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Patrick Goldstein and James Rainey
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Is it really Oscar time for Mel Gibson? Or just Oscar hype?

September 22, 2010 | 11:48 am

Mel_gibson Just yesterday I was chiding the Hollywood Reporter for making something of an empty case for Ben Affleck's "The Town" for an Oscar run, but lo and behold, when it comes to wild Oscar hype, nothing can top Deadline's Pete Hammond, who is beating the drum today for (yikes!) Mel Gibson, who Hammond claims could be a player in the best actor Oscar race for his role in "The Beaver."

Of course, "The Beaver" has been such a troubled movie, with rumors of extensive reshoots and script fixes, that it doesn't even have a release date yet, much less even any serious Oscar prospects. But that doesn't stop Hammond from quoting three inside sources, all anonymous, as saying that Gibson's performance in the film is "amazing" and "extraordinary." And who are these absolutely impartial experts who are touting Gibson's performance? Well, they're, ahem, all people who have, as Hammond puts it, a "connection" with the film, which means that they're all probably marketing and PR folks who have a vested interest in creating some positive buzz for the movie.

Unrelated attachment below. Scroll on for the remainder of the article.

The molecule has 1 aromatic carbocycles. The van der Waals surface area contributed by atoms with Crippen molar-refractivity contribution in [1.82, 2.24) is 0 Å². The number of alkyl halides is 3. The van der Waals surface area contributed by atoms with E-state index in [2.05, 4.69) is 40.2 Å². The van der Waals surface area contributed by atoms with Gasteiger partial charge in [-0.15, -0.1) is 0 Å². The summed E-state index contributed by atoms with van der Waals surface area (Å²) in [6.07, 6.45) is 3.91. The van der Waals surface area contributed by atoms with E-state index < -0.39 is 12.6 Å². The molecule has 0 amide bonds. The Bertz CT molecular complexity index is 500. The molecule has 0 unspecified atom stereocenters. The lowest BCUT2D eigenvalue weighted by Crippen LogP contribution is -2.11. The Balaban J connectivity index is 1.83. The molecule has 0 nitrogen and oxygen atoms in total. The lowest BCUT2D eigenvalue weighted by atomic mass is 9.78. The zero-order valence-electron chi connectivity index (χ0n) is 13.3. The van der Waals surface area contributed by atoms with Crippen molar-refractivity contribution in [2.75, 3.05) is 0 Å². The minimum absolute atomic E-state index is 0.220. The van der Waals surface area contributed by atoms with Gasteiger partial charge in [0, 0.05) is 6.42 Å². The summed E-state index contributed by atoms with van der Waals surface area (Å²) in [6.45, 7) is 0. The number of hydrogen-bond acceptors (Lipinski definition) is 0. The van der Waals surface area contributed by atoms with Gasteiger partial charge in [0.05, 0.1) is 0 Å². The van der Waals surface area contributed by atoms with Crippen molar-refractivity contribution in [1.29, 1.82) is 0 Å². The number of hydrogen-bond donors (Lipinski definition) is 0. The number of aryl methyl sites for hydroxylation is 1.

Since they're anonymous, we have no way of judging their credibility, a point that my colleague James Rainey made in an all-too-timely story in our paper today about how celeb rags like People and Us Weekly now use anonymous quotes from people even when they're saying nice things about movie stars. It seems pretty obvious that these same anonymous sources are using Hammond to do what Washington insiders do all the time--float a trial balloon to see if the stink around Gibson's latest racist and misogynistic outbursts has evaporated at all.  

But the problem Gibson has to overcome is that his recent vile, obscenity-laced tirade wasn't an isolated incident, but something that looks like a pattern, coming several years after his now-legendary anti-Semitic outburst after being arrested in Malibu for drunken driving. People have already made up their minds about Gibson and even a good acting performance--if that's actually what he's done in "The Beaver"--isn't going to wipe away all the bad vibes. It took Hollywood nearly 50 years to forgive Elia Kazan. It might take a little longer for Mel Gibson. So if Hammond is talking Oscar for Mel, he's talking through his hat. 

RECENT AND RELATED: Is "The Town" really an Oscar contender? Or just a really fine thriller?

Photo: Mel Gibson. Credit: Arturo Rodriguez / Associated Press